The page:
By Giannis Stoitis
As we look back on a challenging year for the food industry, we have observed that food recalls and border rejections have declined by 33% in 2020 compared to the same period in 2019. This estimation is based on the number of issues reported by National Authorities all around the world.
The lowest number of recalls were reported from March until June of 2020, which aligns with the first lockdown period for many countries. During the last two months, October and November 2020, the number of recalls increased by 30% and is returning to the same levels as 2019.
Although there were some incidents reported in news of COVID-19 identified in packages of frozen meat, there are no food recalls officially linked to COVID-19 reported by Authorities.
Fraud issues during pandemic
Considering fraud cases reported during the pandemic, we observe that cases of reported fraud have declined by 20% compared to 2019. However, during the last few months there have been an increasing number of fraud cases, mainly being linked to the use of unauthorized ingredients in foods.
According to the last OPSON report 2020 launched in July by Interpol and Europop, which spanned from December 2019 to June 2020, more than 40 million pieces of fake food and drink were seized, 19 organized crime groups were dismantled in connection and over 400 arrests made.
But what has caused this reduction in officially reported food safety and fraud issues during the COVID-19 period? Let’s analyze some of the factors linked to the pandemic and how each could have an impact on the number of recalls that were reported.
Industry focus on managing the COVID situation
The food industry has focused on managing COVID-19 and on maintaining business continuity, rather than confirming that suppliers were delivering genuine and authentic food. Less control in the supply chain means less identified issues that may lead to a recall.
Public sector focused on providing guidelines for industry and consumers
National Authorities are leading the control activities for food safety and fraud issues. During the pandemic, Authorities focused very much on providing the correct guidelines to industry on how to manage the COVID situation. They published several guides for the industry and created material to inform consumers on how COVID may or not affect the food supply chain. In addition to that, remote working caused difficulties in the operation of laboratories that are testing foods.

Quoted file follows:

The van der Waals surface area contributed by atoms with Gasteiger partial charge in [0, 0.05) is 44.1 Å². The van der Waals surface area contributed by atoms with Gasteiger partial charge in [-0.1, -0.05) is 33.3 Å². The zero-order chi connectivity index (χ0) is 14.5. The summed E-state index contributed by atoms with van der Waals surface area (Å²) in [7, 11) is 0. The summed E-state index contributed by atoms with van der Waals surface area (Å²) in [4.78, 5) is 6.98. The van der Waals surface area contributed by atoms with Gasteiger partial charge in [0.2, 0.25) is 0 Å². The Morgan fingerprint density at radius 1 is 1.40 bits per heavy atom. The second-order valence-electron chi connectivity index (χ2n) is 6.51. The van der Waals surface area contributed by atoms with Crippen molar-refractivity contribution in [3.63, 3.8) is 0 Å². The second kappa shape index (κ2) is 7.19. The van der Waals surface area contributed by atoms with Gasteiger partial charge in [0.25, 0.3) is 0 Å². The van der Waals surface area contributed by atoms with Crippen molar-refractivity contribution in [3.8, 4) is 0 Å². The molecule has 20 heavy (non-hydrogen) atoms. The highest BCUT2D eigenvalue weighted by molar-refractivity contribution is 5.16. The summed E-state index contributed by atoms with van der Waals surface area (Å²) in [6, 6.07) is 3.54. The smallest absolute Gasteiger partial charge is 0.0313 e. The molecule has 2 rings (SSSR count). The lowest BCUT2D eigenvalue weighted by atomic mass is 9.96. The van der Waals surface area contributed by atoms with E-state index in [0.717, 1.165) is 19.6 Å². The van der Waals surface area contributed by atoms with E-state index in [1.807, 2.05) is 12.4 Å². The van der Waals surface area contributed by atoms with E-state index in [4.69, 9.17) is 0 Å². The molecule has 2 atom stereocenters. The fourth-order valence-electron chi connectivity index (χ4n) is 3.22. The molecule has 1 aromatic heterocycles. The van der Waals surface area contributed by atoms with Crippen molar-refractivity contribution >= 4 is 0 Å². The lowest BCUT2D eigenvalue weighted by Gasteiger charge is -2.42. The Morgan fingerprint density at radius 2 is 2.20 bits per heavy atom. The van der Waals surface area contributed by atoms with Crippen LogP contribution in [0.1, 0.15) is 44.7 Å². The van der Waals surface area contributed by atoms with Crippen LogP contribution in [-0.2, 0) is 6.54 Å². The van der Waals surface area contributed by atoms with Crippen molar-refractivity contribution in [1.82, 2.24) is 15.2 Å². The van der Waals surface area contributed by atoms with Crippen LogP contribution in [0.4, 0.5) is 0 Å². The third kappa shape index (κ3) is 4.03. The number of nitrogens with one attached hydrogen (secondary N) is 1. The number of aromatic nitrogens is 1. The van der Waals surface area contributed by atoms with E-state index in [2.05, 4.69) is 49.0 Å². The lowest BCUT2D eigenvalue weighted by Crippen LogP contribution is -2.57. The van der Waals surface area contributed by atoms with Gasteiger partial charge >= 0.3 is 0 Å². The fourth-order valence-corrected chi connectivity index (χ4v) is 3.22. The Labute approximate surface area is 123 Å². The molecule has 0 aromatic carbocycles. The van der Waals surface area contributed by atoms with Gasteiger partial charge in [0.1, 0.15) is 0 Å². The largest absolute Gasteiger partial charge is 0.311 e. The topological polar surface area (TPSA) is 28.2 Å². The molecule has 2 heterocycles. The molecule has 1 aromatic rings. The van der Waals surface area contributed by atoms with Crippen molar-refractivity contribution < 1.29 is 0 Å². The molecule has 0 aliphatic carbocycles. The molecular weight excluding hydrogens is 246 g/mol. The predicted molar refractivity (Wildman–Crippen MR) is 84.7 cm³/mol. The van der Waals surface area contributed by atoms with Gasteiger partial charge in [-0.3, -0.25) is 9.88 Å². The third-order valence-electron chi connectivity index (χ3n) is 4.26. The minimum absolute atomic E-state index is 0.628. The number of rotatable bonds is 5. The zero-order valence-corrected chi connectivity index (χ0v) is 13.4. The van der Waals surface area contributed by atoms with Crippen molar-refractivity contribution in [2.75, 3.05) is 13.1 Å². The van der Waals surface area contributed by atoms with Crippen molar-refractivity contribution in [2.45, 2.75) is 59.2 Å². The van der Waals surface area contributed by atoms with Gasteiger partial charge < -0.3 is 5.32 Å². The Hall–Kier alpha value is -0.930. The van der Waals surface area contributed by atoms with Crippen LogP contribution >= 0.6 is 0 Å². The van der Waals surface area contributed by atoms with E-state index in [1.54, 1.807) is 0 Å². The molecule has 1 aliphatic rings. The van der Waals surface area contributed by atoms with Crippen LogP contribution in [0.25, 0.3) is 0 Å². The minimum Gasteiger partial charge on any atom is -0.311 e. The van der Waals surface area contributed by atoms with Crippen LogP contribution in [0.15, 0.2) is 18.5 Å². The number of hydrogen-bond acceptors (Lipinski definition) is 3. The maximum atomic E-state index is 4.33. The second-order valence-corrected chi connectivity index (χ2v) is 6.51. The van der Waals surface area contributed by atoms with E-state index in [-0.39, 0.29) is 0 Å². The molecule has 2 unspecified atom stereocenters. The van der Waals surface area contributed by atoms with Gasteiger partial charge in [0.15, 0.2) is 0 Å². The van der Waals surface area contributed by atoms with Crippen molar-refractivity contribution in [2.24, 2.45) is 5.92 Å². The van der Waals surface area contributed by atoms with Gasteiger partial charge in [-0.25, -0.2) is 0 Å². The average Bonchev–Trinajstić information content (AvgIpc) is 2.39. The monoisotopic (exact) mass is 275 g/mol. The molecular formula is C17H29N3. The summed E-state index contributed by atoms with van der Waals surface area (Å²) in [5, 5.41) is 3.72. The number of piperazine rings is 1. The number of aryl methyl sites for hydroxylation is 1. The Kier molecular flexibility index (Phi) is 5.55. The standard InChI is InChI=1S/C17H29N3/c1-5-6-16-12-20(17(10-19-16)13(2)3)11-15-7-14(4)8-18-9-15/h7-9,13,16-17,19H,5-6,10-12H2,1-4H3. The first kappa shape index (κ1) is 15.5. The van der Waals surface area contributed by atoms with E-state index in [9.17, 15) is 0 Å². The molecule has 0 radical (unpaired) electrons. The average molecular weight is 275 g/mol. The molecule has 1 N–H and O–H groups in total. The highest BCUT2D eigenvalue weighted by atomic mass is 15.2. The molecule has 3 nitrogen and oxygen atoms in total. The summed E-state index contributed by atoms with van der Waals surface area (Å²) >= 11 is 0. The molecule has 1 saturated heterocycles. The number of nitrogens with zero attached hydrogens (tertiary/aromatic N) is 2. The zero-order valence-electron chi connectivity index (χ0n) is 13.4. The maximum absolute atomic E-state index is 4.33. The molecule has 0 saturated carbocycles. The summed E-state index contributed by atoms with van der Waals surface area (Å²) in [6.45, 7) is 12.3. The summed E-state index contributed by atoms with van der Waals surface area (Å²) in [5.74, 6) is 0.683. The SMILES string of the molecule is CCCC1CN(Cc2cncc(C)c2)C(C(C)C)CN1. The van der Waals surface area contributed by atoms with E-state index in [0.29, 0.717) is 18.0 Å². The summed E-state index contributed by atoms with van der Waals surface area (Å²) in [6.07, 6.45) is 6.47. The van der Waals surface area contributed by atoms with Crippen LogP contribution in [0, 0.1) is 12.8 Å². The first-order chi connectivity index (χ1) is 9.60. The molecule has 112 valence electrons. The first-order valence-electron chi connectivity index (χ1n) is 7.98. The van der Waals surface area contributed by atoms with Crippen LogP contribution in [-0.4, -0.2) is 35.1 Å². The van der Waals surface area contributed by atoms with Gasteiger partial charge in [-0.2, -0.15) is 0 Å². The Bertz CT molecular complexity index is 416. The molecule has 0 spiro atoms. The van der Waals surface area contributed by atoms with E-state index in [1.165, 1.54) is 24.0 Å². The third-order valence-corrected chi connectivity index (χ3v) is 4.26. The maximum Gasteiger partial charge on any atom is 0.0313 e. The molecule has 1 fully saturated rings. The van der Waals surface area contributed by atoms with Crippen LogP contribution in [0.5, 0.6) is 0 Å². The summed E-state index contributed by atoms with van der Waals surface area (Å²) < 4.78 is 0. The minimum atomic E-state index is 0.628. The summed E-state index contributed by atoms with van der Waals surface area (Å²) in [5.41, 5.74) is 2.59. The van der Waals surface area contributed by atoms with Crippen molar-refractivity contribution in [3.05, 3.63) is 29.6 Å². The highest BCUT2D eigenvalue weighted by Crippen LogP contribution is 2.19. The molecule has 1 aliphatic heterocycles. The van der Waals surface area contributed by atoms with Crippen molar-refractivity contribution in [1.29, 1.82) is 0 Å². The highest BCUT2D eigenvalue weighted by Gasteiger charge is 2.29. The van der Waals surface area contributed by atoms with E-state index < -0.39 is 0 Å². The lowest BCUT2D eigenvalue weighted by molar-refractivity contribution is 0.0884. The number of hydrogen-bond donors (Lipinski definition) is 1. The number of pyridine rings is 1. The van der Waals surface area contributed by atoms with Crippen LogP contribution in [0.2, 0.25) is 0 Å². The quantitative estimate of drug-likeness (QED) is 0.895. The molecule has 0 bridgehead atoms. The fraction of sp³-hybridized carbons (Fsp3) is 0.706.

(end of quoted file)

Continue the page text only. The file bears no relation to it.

Less inspections and audits due to travel restrictions
During the pandemic the most important tools for supplier verification, inspections and audits, are highly affected due to travel restrictions. On site audits and inspections help to uncover non-conformities and emerging risks in the supply chain that can result in new recalls being reported by authorities. Thus, the reduction of the audits has led to less recalls being reported.
Disrupted transport and logistics
As reported by the OECD, bottlenecks in transport and logistics have disrupted the movement of products along supply chains. Air freight transport has been heavily disrupted, commercial road transport and container shipments are well below normal due to COVID-19 restrictions such as limitations on crew changes, additional screening, mandatory quarantines, and reduced demand. This disruption has caused a reduction in controls that are performed during the import of foods and thus the refusals (rejections) that are identified by the Authorities.
Foodaki analysis of data
This shows how the pandemic affected the food supply chain at several levels and this is reflected in the number of recalls and border rejections reported. The data accumulated in recent months shows a return to more normal levels of recalls before the pandemic.
An increase in the number of fraud cases was expected, as the systems and organizations responsible for controlling, inspecting, auditing and testing foods in different regions have been highly affected and in some cases collapsed. In addition to that, food companies that are producing and processing foods are very busy trying to ensure business continuity rather than confirming their suppliers are all delivering genuine and authentic food.
There are also other factors that are expected to increase the risk of fraud within the next few months, such as:
● Increased demand for specific ingredients that are considered helpful for boosting the immune system.
● Reduced testing that may unlock fresh opportunities for those that want to upscale their operations by producing and delivering adulterated food
● Increased prices for specific ingredients due to affected production and high demand
Food companies need to take these trends into account when designing their risk assessment approach. Investing in new technologies that allow for the early identification and prediction of critical events in the food supply chain may help companies prevent food safety and food fraud incidents.
About the Author:
Dr. Giannis Stoitsis is the Head of Product and a business partner of Agroknow. He has more than 10 years’ experience in data-powered agri-food solutions and services. He is an expert in developing and delivering advanced technologies for aggregating, managing, analyzing, discovering and visualizing data to support decision making related to the food safety sector. He has served in various operational positions in Agroknow, such as the CTO and COO, launching several data services for organizations and companies in the food sector.